In the midst of a strong political and cultural divide, a federal form of governance seems to provide the answer so that different social groups can enjoy a certain degree of autonomy without being in constant fear of encroachment by “the other”. Let’s think of Federalism in the context of Hezbollah. How would this system work when the foreign policy agenda and national security dossier is being controlled by an armed faction within the state. Absent a central government capable of taking action on matters of national security without being subjected to any form of blackmail - political or otherwise- there’s very little any alternative form of governance can do. Hezbollah’s armed wing constitutes the single biggest barrier against a potential transition to a fully-fledged functioning state. Dividing Lebanon up into swathes of land would only accentuate these differences so long as the national identity is informed by the interests of minorities. And while it would grant like-minded groups of people the ability to run their own communities or mini-states as they see fit, this degree of independence will quickly be eroded by an armed faction with the power to override any form of independence the moment it clashes with its overarching goals. Even in a more ideal situation where power is derived through an equitable exercise of power within legitimate political arenas and state institutions, Federalism will fail without the existence of a strong national identity - one that puts forth national interest before sectarian and political divides. Absent a sense of nationalism that puts one’s country before any ethnic or religious affiliations, there’s little hope for an equitable form of governance, particularly within a Federal system.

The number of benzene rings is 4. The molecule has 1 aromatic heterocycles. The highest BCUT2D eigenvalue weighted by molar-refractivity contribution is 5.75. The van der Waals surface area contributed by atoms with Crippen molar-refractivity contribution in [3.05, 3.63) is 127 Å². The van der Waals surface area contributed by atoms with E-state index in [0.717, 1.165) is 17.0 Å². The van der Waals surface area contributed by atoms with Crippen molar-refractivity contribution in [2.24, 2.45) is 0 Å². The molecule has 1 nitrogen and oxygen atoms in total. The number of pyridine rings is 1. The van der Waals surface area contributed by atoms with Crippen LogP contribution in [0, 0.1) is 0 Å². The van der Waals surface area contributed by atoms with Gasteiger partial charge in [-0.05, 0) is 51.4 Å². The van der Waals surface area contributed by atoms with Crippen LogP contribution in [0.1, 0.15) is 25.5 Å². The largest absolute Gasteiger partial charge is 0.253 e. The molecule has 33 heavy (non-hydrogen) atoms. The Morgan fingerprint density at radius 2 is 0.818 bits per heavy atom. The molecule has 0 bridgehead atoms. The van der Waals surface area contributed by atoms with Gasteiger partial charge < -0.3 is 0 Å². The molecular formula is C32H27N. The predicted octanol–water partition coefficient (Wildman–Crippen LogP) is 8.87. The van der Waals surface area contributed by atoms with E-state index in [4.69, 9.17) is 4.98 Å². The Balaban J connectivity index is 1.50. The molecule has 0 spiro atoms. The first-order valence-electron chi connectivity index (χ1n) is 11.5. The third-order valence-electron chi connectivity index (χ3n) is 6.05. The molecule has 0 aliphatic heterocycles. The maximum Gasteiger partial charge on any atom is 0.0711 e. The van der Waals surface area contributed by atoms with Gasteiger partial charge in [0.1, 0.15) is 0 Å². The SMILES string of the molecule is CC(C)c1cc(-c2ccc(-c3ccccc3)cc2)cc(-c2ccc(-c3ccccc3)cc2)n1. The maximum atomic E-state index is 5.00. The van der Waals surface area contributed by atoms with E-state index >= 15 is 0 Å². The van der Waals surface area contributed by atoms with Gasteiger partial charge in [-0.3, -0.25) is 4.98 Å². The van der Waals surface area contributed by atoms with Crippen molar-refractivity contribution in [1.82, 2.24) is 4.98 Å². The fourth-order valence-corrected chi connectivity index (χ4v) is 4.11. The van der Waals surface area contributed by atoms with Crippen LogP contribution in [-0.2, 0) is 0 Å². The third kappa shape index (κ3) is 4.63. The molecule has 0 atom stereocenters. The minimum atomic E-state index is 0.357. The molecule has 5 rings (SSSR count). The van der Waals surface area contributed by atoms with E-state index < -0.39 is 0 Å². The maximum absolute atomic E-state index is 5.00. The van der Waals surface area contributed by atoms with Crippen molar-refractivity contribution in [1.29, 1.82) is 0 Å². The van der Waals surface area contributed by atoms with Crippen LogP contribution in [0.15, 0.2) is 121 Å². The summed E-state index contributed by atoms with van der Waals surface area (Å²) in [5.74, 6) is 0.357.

Absent what constitutes the core foundations of a nation where accountability runs at the core, the question of what form of governance salvages Lebanon becomes a non-starter. Time we rid ourselves of the delusions of what Federalism might bring forth